Daisy’s looks like it ought to be closed. More precisely, it looks like it IS closed. The outside of the building looks rough. The sign looks like it was painted in another era — the era before the previous era, and maybe the one before that.
“There’s no place like home … until now!”
The building is white and sits in one of the most interesting areas of downtown Montgomery. The Biscuits stadium gleams, still looking new and state of the art. The police station is somewhere back in there too, along with the clusters of bail bonds shacks that surround it. And the Brewpub also sits at the edge of this frontier. But most of what’s back in this area is a wasteland of empty warehouses and boarded up buildings. If you take the right path through this maze, you’ll end up at the river. If you weave in the right order, you go through some shacks straight out of a novel and end up at a restaurant overlooking the river called The Marina. We’ll review that at another time (preview: I hate it).
For now, just know that on the edge of this part of town, somewhat near the minor league baseball stadium and somewhat near the Farmer’s Market Cafe, there’s a white building on Jefferson St. with a big sign: Daisy’s. And the plug-in neon sign in the window tells you that it’s open.
Inside, every table is full at lunchtime. Most of the people are wearing work shirts with patches like “Bob’s Heating and Cooling.” The working class vibe contrasts with, and yet compliments perfectly, the homemade signs saying that Daisy’s is a “WiFi Hotspot.” Guess they are trying to lure the legislative crowd.
The paint is peeling in some parts of the interior and it looks like the whole place could use a good cleaning. But it’s not dirty in the way that makes you worry about the food. It’s just that it’s in a crappy part of town and they probably just focus a lot more on the food than they do the atmosphere.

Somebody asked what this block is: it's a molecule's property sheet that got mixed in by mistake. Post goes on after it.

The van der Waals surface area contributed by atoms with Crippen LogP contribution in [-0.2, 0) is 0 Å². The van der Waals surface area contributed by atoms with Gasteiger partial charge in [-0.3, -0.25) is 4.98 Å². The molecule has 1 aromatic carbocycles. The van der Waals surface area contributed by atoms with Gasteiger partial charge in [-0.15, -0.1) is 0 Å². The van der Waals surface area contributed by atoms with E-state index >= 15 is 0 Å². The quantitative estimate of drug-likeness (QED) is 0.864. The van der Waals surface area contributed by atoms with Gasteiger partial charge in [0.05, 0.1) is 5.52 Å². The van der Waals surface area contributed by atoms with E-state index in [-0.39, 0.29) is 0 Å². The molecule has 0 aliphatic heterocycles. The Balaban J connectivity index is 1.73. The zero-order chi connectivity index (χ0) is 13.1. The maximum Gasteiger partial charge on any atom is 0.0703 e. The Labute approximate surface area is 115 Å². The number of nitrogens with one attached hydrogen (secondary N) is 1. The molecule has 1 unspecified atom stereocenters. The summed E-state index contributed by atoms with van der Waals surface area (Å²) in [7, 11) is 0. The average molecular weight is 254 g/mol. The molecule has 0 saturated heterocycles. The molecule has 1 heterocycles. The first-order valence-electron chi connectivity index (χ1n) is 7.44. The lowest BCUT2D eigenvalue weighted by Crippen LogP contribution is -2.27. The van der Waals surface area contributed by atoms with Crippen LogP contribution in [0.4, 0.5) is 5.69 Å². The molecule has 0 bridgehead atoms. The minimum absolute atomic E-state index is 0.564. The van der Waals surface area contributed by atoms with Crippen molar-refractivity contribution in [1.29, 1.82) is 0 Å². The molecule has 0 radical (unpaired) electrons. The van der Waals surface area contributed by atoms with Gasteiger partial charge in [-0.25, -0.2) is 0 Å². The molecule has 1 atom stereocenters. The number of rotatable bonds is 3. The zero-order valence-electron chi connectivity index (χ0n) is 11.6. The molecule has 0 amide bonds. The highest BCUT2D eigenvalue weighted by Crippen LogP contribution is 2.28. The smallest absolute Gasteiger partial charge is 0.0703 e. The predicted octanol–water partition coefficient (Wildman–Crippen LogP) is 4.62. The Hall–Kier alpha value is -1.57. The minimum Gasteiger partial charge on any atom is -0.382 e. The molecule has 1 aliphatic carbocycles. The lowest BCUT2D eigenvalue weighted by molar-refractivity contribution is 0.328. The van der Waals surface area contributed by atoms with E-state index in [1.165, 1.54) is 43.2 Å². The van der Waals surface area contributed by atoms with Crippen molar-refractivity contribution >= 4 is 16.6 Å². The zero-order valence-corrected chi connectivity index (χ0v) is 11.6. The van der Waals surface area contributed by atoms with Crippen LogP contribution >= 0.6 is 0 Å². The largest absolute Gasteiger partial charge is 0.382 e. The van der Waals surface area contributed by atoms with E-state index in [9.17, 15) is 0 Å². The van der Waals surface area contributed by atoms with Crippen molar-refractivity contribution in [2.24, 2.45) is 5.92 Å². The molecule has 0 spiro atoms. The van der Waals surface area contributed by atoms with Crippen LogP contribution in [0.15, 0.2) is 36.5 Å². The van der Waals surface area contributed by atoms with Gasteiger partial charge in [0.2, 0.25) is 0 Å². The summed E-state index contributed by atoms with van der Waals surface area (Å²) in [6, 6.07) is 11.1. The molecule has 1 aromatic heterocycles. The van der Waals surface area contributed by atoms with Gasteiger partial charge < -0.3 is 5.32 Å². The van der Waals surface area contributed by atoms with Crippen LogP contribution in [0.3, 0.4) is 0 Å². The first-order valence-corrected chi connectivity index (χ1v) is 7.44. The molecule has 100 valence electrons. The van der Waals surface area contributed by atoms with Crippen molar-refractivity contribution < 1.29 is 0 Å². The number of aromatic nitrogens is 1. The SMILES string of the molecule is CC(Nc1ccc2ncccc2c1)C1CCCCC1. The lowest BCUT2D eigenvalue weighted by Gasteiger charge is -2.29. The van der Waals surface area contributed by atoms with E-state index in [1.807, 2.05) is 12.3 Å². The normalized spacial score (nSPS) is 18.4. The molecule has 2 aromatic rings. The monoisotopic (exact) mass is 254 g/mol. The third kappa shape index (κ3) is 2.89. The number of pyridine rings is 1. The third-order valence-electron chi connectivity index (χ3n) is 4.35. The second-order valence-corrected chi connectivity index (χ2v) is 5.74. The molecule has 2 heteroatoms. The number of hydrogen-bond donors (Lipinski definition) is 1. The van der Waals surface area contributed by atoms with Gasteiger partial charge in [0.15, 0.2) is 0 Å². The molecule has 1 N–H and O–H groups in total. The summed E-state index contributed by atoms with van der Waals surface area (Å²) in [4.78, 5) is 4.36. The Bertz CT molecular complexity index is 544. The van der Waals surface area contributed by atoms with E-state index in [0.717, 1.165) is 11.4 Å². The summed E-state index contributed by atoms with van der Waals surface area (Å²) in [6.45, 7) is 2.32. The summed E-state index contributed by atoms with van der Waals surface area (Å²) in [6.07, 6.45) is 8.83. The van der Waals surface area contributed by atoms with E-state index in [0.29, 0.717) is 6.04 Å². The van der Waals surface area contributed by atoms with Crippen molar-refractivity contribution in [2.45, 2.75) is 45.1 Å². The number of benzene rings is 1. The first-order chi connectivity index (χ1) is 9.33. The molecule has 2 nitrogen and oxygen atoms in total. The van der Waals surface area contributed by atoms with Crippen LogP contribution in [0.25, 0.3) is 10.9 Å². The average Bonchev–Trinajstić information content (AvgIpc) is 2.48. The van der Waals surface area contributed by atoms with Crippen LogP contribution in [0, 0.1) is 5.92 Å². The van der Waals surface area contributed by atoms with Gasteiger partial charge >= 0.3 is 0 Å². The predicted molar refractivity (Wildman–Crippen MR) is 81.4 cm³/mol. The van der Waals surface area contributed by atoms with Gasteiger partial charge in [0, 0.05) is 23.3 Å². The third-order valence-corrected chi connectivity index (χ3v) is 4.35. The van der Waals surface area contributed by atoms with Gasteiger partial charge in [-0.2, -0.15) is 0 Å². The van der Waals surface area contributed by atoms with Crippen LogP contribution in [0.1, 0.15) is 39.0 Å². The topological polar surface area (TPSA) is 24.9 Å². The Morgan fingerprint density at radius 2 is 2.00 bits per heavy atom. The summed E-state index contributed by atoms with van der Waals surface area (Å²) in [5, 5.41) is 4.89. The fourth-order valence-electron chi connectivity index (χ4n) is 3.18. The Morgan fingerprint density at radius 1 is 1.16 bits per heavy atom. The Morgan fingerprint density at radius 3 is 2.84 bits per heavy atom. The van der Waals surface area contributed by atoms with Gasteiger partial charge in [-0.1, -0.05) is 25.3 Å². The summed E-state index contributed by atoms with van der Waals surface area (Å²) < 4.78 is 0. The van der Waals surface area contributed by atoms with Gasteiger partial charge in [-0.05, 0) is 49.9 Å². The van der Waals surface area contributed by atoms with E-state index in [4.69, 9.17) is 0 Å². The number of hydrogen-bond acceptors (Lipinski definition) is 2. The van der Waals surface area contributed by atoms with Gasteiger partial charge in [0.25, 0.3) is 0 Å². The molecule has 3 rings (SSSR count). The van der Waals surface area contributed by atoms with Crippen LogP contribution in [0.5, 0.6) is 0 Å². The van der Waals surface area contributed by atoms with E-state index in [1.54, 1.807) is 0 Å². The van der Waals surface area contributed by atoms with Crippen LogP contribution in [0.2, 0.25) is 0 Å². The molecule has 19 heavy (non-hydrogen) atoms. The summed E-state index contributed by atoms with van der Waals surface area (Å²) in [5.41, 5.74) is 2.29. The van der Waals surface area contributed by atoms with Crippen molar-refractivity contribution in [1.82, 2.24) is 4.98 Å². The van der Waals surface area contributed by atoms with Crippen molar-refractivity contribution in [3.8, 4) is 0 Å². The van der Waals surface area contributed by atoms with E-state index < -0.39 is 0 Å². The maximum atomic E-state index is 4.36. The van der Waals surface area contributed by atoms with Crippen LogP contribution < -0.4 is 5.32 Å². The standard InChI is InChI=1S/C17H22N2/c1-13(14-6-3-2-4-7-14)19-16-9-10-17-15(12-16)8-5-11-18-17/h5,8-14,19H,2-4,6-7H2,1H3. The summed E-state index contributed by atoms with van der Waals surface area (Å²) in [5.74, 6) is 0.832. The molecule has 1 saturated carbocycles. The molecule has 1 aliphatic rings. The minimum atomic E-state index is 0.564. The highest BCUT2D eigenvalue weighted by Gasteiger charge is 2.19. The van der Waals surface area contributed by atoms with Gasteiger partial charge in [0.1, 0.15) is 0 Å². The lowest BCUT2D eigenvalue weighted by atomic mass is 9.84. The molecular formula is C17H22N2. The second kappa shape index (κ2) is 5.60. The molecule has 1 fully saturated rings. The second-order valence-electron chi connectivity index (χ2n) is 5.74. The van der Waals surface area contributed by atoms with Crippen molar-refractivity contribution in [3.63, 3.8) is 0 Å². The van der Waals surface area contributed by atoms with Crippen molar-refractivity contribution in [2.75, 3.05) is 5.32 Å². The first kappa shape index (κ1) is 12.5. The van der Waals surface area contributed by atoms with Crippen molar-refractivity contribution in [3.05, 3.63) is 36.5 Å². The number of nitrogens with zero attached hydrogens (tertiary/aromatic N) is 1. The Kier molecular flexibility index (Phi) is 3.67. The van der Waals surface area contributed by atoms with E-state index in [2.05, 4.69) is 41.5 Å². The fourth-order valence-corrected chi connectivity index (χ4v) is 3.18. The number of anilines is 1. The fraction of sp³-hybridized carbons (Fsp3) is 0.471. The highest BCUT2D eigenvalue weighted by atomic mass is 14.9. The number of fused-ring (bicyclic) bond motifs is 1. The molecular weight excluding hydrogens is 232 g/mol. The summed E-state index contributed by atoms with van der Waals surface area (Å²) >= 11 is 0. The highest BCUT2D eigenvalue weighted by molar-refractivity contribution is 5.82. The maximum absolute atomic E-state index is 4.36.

The place is sort of ahead of its time in that you can see the entire open air kitchen. This is considered high class in many big city restaurants and I’ll concede that it’s cool to see the hustle and bustle of the food being prepped and the dishes being washed. The menu is pretty expansive, but it’s clear that the thing to do at lunch is order off of the large list of veggies (rotating by the day of the week). The menu also has a large breakfast section.
I roll with the staples: collards, mashed potatoes, black eyed peas and fried okra, along with cornbread and some sweet tea. My lunch partner has a similar plate, but tries the fried green tomatoes.
The food is good, but a little on the greasy side. The collards, potatoes and peas were far superior to the okra, which was fried to the point of being blackened. They were greasy little hard pellets, and I couldn’t eat them all, even with liberal application of the hot sauce. But the rest of the food was quite good. The fried green tomatoes were actually outstanding: thick slices with a good fry-coating. Good tea, friendly service, reasonable prices. You get the feel that a lot of the customers are here for burgers and bacon.
We both got out of there for a total of $20 or so, including tip. It’s a good option for downtown lunches, although it could be tough to get a table given the small size of the place and evident popularity among the lunch hour crowd. All in all, it was a very favorable experience, although there was a bit of the fatigue associated with a grease coma shortly after getting back to the office. I’d give Daisy’s 3.75 pieces of burnt okra out of 5.